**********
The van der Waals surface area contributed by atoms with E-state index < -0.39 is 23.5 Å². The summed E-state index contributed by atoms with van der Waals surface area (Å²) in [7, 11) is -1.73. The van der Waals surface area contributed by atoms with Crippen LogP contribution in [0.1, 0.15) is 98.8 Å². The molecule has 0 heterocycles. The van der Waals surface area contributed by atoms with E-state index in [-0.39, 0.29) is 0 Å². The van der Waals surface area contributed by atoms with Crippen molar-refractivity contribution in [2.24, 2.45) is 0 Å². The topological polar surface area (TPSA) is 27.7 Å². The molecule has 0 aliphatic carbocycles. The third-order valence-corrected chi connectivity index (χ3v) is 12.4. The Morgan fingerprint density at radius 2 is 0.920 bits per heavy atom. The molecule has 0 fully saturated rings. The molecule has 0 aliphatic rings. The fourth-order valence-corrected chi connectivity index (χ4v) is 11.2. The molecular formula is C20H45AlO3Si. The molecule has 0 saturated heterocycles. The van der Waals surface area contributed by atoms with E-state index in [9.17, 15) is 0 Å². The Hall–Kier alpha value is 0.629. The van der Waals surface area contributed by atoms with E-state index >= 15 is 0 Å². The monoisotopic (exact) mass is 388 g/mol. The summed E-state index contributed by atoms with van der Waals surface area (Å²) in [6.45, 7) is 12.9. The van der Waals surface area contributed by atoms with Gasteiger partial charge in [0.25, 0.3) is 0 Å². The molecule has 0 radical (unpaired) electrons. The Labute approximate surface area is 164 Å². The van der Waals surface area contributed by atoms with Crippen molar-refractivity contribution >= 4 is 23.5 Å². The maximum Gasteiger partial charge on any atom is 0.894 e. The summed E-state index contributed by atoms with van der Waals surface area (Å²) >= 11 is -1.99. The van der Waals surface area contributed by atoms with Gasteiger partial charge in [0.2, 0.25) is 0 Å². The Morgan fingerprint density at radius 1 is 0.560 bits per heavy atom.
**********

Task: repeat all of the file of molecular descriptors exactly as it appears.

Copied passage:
The van der Waals surface area contributed by atoms with E-state index < -0.39 is 23.5 Å². The summed E-state index contributed by atoms with van der Waals surface area (Å²) in [7, 11) is -1.73. The van der Waals surface area contributed by atoms with Crippen LogP contribution in [0.1, 0.15) is 98.8 Å². The molecule has 0 heterocycles. The van der Waals surface area contributed by atoms with E-state index in [-0.39, 0.29) is 0 Å². The van der Waals surface area contributed by atoms with Crippen molar-refractivity contribution in [2.24, 2.45) is 0 Å². The topological polar surface area (TPSA) is 27.7 Å². The molecule has 0 aliphatic carbocycles. The third-order valence-corrected chi connectivity index (χ3v) is 12.4. The Morgan fingerprint density at radius 2 is 0.920 bits per heavy atom. The molecule has 0 fully saturated rings. The molecule has 0 aliphatic rings. The fourth-order valence-corrected chi connectivity index (χ4v) is 11.2. The molecular formula is C20H45AlO3Si. The molecule has 0 saturated heterocycles. The van der Waals surface area contributed by atoms with E-state index in [9.17, 15) is 0 Å². The Hall–Kier alpha value is 0.629. The van der Waals surface area contributed by atoms with E-state index >= 15 is 0 Å². The monoisotopic (exact) mass is 388 g/mol. The summed E-state index contributed by atoms with van der Waals surface area (Å²) in [6.45, 7) is 12.9. The van der Waals surface area contributed by atoms with Gasteiger partial charge in [0.25, 0.3) is 0 Å². The molecule has 0 radical (unpaired) electrons. The Labute approximate surface area is 164 Å². The van der Waals surface area contributed by atoms with Crippen molar-refractivity contribution >= 4 is 23.5 Å². The maximum Gasteiger partial charge on any atom is 0.894 e. The summed E-state index contributed by atoms with van der Waals surface area (Å²) >= 11 is -1.99. The van der Waals surface area contributed by atoms with Gasteiger partial charge in [0.2, 0.25) is 0 Å². The Morgan fingerprint density at radius 1 is 0.560 bits per heavy atom.